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Finance

Xenonauts Paypal dispute halts pre-orders

Mon 10 Oct 2011 9:09am GMT / 5:09am EDT / 2:09am PDT
FinanceDevelopment

Indie developer Goldhawk Interactive's first project disrupted by account freeze

Goldhawk Interactive has hit financial problems as Paypal has frozen its account, leading to the indie developer to stop pre-orders of its debut title.

The company appears to have fallen foul of terms of service regarding accepting pre-orders for a product.

"The funds in the account are being held for 180 days to protect them against chargebacks, but we will receive them after that," explained Goldhawk founder Chris England on the company's official blog.

The developer has promised that while the situation is not ideal, Xenonauts will still see release.

"Whether we'll be able to implement all the 'nice-to-have' features on that budget (such as our new UI style) remains to be seen, but we'll be able to complete it to the original spec on the funds we currently have. So, no need to worry about the future of the project."

Goldhawk Interactive is an independent developer based in London, and Xenonauts, a strategy sim, is due for release this year.

7 Comments

James Prendergast
Research Chemist

735 432 0.6
Is there a viable alternative to Paypal? Everything else seems too small-time or specific and Paypal as a service is just crap.

Edited 1 times. Last edit by James Prendergast on 10th October 2011 11:14am

Posted:3 years ago

#1
BMT Micro is known to be a good alternative to Paypal.

Posted:3 years ago

#2

John Donnelly
Quality Assurance

313 38 0.1
But the same problem will exist, how do you protect customer pre-ordering using an online payment system?

As stated the problem is that the PayPal TOS does not permit selling pre-orders and this is why the funds and account are locked for 180 days.

Unless the service is willing to accept a level of risk and monentary loss for pre-orders it wont work unless they take a large fee for each transaction.

PayPal is the defacto online payment service for a reason, it might be crap at times but no one as yet come along and toppled it or forced them to improve the service to keep being the service people use.

Posted:3 years ago

#3

James Prendergast
Research Chemist

735 432 0.6
@John... what risk are they taking with pre-orders? These aren't refundable... and if they were then it would be up to the company which got the money to refund it. It's not like we're talking about a CC chargeback (or a Paypal dispute) on an immediately sold/received item here.

Posted:3 years ago

#4

Andrew Goodchild
Studying development

1,253 418 0.3
@James, if the company folds not having released the game, the customer paid PayPal, so they are responsible for refunding the money. The Games company would be responsible for refunding PayPal, but if they have gone bust they can't do that, or likewise if they scarper.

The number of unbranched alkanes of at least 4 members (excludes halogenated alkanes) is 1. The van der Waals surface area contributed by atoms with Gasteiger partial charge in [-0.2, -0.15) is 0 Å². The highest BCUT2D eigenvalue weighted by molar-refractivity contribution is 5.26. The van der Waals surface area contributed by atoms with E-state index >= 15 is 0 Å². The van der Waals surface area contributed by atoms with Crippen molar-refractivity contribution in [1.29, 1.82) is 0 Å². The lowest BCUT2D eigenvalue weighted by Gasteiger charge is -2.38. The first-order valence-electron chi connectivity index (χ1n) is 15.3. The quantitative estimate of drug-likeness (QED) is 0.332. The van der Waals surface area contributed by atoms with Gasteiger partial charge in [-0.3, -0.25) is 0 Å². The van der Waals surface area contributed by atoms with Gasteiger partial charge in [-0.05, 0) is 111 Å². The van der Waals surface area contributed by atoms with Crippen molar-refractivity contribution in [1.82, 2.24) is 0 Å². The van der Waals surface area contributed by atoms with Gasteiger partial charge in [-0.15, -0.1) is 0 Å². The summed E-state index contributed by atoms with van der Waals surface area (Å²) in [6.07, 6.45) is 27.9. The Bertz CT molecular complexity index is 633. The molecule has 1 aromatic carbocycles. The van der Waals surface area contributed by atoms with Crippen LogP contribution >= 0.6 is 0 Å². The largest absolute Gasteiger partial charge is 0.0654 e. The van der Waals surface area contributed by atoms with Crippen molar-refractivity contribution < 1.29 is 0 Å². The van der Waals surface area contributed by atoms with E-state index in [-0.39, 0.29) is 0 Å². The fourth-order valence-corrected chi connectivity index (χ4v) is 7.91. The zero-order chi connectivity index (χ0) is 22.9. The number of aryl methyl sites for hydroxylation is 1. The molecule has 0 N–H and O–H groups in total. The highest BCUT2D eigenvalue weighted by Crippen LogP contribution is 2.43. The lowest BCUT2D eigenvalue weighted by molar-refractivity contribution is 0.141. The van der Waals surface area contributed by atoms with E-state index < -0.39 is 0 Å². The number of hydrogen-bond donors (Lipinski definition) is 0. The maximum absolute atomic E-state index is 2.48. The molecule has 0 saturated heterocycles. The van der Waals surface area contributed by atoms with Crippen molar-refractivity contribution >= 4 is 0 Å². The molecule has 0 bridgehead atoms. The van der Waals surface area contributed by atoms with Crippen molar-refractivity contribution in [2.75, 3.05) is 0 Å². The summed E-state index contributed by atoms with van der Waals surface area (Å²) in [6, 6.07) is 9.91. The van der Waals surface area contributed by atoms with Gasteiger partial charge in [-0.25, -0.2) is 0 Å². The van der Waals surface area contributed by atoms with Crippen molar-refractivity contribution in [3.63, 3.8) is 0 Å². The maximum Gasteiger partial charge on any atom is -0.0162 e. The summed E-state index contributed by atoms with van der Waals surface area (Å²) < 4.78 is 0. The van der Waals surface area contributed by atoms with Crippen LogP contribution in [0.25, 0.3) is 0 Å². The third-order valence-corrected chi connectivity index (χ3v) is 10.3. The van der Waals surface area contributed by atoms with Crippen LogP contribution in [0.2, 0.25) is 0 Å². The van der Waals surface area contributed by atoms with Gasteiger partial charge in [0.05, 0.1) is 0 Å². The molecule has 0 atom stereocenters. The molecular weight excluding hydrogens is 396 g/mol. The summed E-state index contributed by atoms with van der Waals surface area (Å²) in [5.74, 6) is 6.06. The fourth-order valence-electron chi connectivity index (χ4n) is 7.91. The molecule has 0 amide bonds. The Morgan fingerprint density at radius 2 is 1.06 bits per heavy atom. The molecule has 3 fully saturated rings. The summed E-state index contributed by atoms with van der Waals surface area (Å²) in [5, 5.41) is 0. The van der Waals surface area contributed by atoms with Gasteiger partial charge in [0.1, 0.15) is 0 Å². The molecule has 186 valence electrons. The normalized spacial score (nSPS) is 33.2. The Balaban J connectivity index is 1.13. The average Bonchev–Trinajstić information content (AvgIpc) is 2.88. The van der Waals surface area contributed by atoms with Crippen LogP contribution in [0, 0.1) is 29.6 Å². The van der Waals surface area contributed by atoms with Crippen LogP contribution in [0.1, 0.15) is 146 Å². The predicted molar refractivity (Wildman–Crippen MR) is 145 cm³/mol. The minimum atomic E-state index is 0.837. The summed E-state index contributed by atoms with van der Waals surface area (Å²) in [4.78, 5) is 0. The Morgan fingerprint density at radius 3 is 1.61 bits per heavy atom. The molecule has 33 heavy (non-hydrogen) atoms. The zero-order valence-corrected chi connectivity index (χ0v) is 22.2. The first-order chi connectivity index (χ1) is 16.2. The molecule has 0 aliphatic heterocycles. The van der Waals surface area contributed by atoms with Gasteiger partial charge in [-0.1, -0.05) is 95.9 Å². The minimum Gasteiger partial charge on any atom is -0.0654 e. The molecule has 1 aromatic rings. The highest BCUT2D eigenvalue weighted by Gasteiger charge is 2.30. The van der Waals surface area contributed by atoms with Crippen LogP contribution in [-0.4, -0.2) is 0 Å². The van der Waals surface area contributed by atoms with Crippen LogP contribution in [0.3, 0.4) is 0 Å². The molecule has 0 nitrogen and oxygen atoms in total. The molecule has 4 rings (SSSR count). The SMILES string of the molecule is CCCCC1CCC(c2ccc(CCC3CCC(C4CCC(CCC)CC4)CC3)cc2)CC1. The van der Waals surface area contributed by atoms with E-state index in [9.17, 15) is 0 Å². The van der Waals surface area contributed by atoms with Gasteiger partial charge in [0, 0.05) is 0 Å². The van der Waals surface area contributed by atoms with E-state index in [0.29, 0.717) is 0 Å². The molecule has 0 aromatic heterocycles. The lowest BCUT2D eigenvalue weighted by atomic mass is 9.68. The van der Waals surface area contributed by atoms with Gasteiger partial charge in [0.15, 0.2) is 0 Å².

People may demand a refund from PayPal due to failure to deliver if the game is majorley delayed, even if it is still in development. PayPal have legal responsibilities (probably dependant on individual countries' laws). It is also hard for them to determine if a pre-order system is genuine or fraud until some time after payments have been made.

It is also against PayPal's ToC, if they were to allow this they would take a larger cut to cover underwriting.

Posted:3 years ago

#5

James Prendergast
Research Chemist

735 432 0.6
Is it not possible to have a system where you pay for the possibility of a game - like the recent attempts at crowd funding? Would that not get around the issue?

As far as i know, Gamestop don't refund pre-orders, though you can switch them around to different games.

Posted:3 years ago

#6

Andrew Goodchild
Studying development

1,253 418 0.3
@James. For Gamestop, they are running that themselves, and if a game is cancelled, the will refund or give credit. If they refund they are giving your own money back. If they can get away with only offering store credit for a cancelled product, even better, although I'm pretty sure many countries that PayPal operated would not consider that legal.

For PayPal, they have passed on the money, if the company in question disappears, PayPal will have to find the money to return to you.

As for crowdfunding, it may be a good way to fund an indie project, but I don't think it would be in PayPal's interest to be any part of it. There are organisations set up to help with crowdfunding.
At the end of the day the developers have my sympathy, I can understand it is easy to miss a ToC, but PayPal are not in the wrong for upholding their conditions, especially when those terms are there because they have to adhere to strict banking regulations of many territories.

Posted:3 years ago

#7

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